The things we want won’t magically fall into our laps. We have to do the work in order to achieve them. The rewards taste sweeter when you know you’ve done the work. Learn to trust that the skills and talents you’ve acquired over the years will get you to where you want to go.
Exuding confidence is nothing to be ashamed of. If people think you’re too confident it’s because they’re not. Who knows? You may inspire someone to believe in their talents.
#5 — Know your values and stick to them
We all have morals. Core beliefs we live by. And it’s so important that you stick to them. Too often we’ll change what we believe in to fit in or to make others like us. Or we keep them to ourselves because they may not be the most popular of values.
Whether you voice your values or not is up to you. The main thing I want you to do is to know them and stick with them. If you believe in a certain value to your very core, hang on to it. Always be willing to learn something new, but hold onto your core values. Live by your values, not by someone else’s.
#6 — Surround yourself with positive people
We all have that one friend or two who is often sad. Their life hasn’t gone the way they want and they project their misery onto whoever is near. While it’s important to have strong connections with people, it’s always a good idea to limit your time with negative people and increase your time with positive people.
You want to surround yourself with positive people. People who are going to root for you and your dreams. You want the people around you to be happy, to share kindness, and to spread love. Hanging around someone who is miserable all the time will eventually catch up to you.
Sometimes we need to learn when people aren’t good for us anymore. If someone in your life is bringing you down, you have a decision to make. Keep them around, but limit your time with them. Or accept that you can’t be around them anymore for your own wellbeing.
#7 — Find creative ways to release anger and tension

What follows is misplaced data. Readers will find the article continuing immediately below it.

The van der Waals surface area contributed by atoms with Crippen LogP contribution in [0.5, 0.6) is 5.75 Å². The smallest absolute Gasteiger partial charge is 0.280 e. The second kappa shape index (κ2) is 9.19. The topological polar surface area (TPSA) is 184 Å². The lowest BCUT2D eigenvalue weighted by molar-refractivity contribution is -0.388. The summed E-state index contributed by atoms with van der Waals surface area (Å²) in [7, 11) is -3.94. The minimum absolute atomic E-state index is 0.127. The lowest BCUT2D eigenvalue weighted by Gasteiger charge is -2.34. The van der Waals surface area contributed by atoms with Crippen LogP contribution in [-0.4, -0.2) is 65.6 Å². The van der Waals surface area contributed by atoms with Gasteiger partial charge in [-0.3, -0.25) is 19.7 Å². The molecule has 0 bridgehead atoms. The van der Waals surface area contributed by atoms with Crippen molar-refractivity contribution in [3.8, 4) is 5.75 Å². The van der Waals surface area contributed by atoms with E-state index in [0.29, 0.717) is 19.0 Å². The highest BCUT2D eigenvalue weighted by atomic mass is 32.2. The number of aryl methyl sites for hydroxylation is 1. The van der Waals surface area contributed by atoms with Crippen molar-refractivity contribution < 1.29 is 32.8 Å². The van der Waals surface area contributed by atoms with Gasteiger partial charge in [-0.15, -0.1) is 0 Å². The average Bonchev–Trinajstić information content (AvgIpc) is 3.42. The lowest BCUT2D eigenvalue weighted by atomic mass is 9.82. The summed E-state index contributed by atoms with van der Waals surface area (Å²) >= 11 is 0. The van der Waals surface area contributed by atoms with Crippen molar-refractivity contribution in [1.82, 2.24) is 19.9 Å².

What’s the first thing you want to do when you get mad? Like really mad? I want to scream, punch something, or just pound the nearest wall. Frustration is normal. We all feel it. What we need to be better at is how we release it.
Screaming at the Starbucks employee or kicking the garbage can in the office bathroom isn’t going to make you feel better. You need to find creative ways to release anger and tension.
I personally prefer to journal. When I’m in a state of anger or stress, jotting down those thoughts makes me feel instantly better. Or I run. It’s so important to find creative ways to release pent-up emotions. You can do this by working out, painting, writing, or even gardening.
Whatever you need to do to get those emotions out. Don’t take your frustration out on people. You’ll only feel regret later on. If you’re unable to work out when your frustration spikes, write how you’re feeling on either a piece of paper or on your phone. Then when you can go for a run or work out.
When learning how to be gentle with yourself, it’s important to start slow. Pick one or two of these practices to start and add more as you get better at them. We should all focus on treating ourselves with respect. If we can be a support system for other people, we should be able to be one for ourselves. And these positive practices are a great starting point.
In what ways can you be gentle with yourself? What are some positive changes you’ve made? Comment below. I’d love to hear them.
And make sure you follow me on Instagram where I post motivational quotes and tips on how to be more gentle with yourself.